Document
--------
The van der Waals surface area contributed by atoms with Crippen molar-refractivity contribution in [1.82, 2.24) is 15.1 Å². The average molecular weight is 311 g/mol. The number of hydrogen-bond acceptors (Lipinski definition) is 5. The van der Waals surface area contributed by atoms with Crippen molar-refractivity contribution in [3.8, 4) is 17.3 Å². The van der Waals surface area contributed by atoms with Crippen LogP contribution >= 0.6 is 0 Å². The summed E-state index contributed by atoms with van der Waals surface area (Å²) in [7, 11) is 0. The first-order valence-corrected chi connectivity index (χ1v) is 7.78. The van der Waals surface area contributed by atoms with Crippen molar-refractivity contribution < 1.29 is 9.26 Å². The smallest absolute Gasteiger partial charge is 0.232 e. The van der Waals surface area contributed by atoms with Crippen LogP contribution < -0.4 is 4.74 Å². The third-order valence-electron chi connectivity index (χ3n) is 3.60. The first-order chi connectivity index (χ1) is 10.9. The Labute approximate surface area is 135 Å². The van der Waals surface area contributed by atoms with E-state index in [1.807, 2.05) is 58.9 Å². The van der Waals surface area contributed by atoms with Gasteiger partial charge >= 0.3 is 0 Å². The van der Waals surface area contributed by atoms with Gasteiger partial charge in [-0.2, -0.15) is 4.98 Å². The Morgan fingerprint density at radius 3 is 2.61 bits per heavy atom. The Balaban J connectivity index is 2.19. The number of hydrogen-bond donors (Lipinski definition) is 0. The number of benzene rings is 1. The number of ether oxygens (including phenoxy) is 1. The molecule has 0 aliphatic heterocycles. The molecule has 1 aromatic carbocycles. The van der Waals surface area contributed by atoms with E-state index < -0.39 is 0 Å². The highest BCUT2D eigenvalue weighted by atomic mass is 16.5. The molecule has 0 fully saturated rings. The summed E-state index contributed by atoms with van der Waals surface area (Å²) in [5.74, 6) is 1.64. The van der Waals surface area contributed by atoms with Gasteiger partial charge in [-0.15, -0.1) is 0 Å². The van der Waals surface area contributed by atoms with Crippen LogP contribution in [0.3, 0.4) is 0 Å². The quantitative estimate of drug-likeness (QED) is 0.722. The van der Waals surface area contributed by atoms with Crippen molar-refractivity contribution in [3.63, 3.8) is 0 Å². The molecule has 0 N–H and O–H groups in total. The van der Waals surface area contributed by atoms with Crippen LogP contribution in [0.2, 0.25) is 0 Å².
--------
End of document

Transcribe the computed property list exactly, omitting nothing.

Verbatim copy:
The van der Waals surface area contributed by atoms with Crippen molar-refractivity contribution in [1.82, 2.24) is 15.1 Å². The average molecular weight is 311 g/mol. The number of hydrogen-bond acceptors (Lipinski definition) is 5. The van der Waals surface area contributed by atoms with Crippen molar-refractivity contribution in [3.8, 4) is 17.3 Å². The van der Waals surface area contributed by atoms with Crippen LogP contribution >= 0.6 is 0 Å². The summed E-state index contributed by atoms with van der Waals surface area (Å²) in [7, 11) is 0. The first-order valence-corrected chi connectivity index (χ1v) is 7.78. The van der Waals surface area contributed by atoms with Crippen molar-refractivity contribution < 1.29 is 9.26 Å². The smallest absolute Gasteiger partial charge is 0.232 e. The van der Waals surface area contributed by atoms with Crippen LogP contribution < -0.4 is 4.74 Å². The third-order valence-electron chi connectivity index (χ3n) is 3.60. The first-order chi connectivity index (χ1) is 10.9. The Labute approximate surface area is 135 Å². The van der Waals surface area contributed by atoms with E-state index in [1.807, 2.05) is 58.9 Å². The van der Waals surface area contributed by atoms with Gasteiger partial charge >= 0.3 is 0 Å². The van der Waals surface area contributed by atoms with Gasteiger partial charge in [-0.2, -0.15) is 4.98 Å². The Morgan fingerprint density at radius 3 is 2.61 bits per heavy atom. The Balaban J connectivity index is 2.19. The number of hydrogen-bond donors (Lipinski definition) is 0. The number of benzene rings is 1. The number of ether oxygens (including phenoxy) is 1. The molecule has 0 aliphatic heterocycles. The molecule has 1 aromatic carbocycles. The van der Waals surface area contributed by atoms with E-state index < -0.39 is 0 Å². The highest BCUT2D eigenvalue weighted by atomic mass is 16.5. The molecule has 0 fully saturated rings. The summed E-state index contributed by atoms with van der Waals surface area (Å²) in [5.74, 6) is 1.64. The van der Waals surface area contributed by atoms with Gasteiger partial charge in [-0.15, -0.1) is 0 Å². The van der Waals surface area contributed by atoms with Crippen LogP contribution in [0.3, 0.4) is 0 Å². The quantitative estimate of drug-likeness (QED) is 0.722. The van der Waals surface area contributed by atoms with Crippen molar-refractivity contribution in [3.63, 3.8) is 0 Å². The molecule has 0 N–H and O–H groups in total. The van der Waals surface area contributed by atoms with Crippen LogP contribution in [0.2, 0.25) is 0 Å².